"I believe that it is the duty of government to diminish itself to the point that the people are not burdened by taxes. It is the duty of elected officials to force the government to restrict itself to the functions of protecting the people and providing the necessary infrastructure for people to thrive. " -- Bill Wells
By Miriam Raftery
April 15, 2010 (San Diego’s East County) – Less than two years after winning election to the El Cajon Council, conservative Bill Wells is running for the 77th Assembly seat being vacated by Joel Anderson. (Anderson is running for the State Senate). Wells is among three candidates in the Republican primary in June, along with Santee Vice Mayor Brian Jones and Christine Rubin, educator and political communications professional. The winner will face off against Democrat Mark Hanson in the November election.
If successful in winning election, Wells will leave an open seat which will be filled via appointment of his successor by the remaining El Cajon Council members.
“When I first started in politics, I didn’t expect to run for office,” says Wells, whose initial public service was as a volunteer and later, chair of the Citizens Bond Oversight Committee for the Grossmont Union High School District. He later served as El Cajon Planning Commissioner before his election in 2008 to the El Cajon Council, where he currently serves as Mayor Pro Tem.
Wells says he soon discovered that “no matter how many good ideas we have at the city level, when the state is raiding the budget, I realized that if we want significant change it would have to be made at the state level.”
A fiscal conservative, Wells strongly opposes new taxes and has spoken out at Tea Party events against what he views as excessive taxation. On his website, he criticizes politicians in Sacramento for “a political addiction to spending and in many cases abandonment of common sense.”
In an interview with East County Magazine, Wells said he would suspend AB 32, the state’s version of cap and trade, for two years. (AB 32 would cut carbon emissions to 1990 levels.) Noting that other countries are not cutting embracing cap and trade, Wells says,”We should wait until the budget is more sustainable and two, other countries come alongside us.” He believes AB 32 puts a burden on businesses and taxpayers. But he does support “thoughtful conservation efforts” including “supporting clean energy as long as it does not create a burdensome, unfunded mandate.”
Conservative on social issues, Wells is a long-time member of Skyline Church. “Our nation was established as a Christian nation,” he said in a 2008 debate among Council candidates. He supports Proposition 8 banning gay marriage, opposes abortion under all circumstances, and is a strong supporter of the second amendment right to bear arms.
Asked his views on fire protection for our region, he did not provide details but observed, “Some organizations are fraught with waste and abuse, but public safety is one of those areas where you just can’t cut.”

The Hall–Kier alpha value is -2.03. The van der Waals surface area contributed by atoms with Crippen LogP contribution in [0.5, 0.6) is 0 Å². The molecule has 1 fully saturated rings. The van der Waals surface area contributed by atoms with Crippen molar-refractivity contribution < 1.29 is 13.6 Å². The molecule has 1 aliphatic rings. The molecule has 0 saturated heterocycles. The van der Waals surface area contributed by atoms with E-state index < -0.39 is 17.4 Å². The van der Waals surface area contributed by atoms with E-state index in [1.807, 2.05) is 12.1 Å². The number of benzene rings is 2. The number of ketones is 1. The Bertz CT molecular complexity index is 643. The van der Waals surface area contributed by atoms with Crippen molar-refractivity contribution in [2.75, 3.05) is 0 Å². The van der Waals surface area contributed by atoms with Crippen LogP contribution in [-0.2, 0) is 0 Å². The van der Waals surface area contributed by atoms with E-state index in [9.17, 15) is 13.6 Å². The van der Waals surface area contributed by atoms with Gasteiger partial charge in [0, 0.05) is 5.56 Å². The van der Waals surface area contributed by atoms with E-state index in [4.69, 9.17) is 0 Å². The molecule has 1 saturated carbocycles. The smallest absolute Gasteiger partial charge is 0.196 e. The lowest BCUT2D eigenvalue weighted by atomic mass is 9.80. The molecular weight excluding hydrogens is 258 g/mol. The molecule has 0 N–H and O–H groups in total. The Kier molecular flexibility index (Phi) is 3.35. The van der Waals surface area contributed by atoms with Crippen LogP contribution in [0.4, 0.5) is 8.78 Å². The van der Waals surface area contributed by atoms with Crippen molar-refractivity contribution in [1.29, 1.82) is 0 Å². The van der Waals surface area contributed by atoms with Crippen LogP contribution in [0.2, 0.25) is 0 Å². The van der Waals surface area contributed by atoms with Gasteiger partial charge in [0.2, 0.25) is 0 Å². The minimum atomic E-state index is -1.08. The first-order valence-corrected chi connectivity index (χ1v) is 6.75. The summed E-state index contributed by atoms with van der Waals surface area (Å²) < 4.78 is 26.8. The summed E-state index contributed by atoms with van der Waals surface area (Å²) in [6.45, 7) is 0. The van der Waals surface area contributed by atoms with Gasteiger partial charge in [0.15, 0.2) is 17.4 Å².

He has likened the Obama healthcare plan to “socialized medicine.” Wells, who has worked in clinical administration at a psychiatric facility serving mental health patients, believes incentives should be offered to encourage hospitals to reduce expenses by diverting some patients to “more appropriate programs” such as addressing alcoholic addiction, homelessness and mental illness. He cites the case of one mentally ill man who was hospitalized four times in one day. “Every time he was picked up by ambulance,” he said adding that the cost was $45,000 for the day.
Wells’ tenure in public offices has not been without controversy. The Union-Tribune noted that as chair of the GUHSD Citizen Bond Oversight Committee, “on his watch, the panel was in violation of state laws for not having a taxpayer representative on board,” adding that the committee seldom met. “On his watch, construction funds seemed to disappear with paperwork woefully lacking.”
In a debate among Council candidates in 2008, Wells had pledged to bring new businesses to downtown El Cajon, called for construction of a hotel and cited concern over “too many empty buildings.” Hard hit by the recession, the City still has multiple shuttered storefronts; recently even the Salvation Army pulled out due to lack of traffic in El Cajon’s downtown district. Wells also called for privatization of city parks and layoffs of employees to balance the budget, adding, “The role of City Council is to protect the public from government.”
Wells has been endorsed by prominent conservative leaders and organizations including Mayor Mark Lewis and all members of the El Cajon City Council, GUHSD board members Jim Kelly and Gary Woods, the Conservative Assembly, La Mesa Mayor Art Madrid (who also endorsed Christine Rubin in the Republican primary) and East County Chamber of Commerce leader Mike Cully.
For more information on Wells' candidacy, visit http://www.vbwells.us.
Watch for upcoming profiles on all candidates in this race.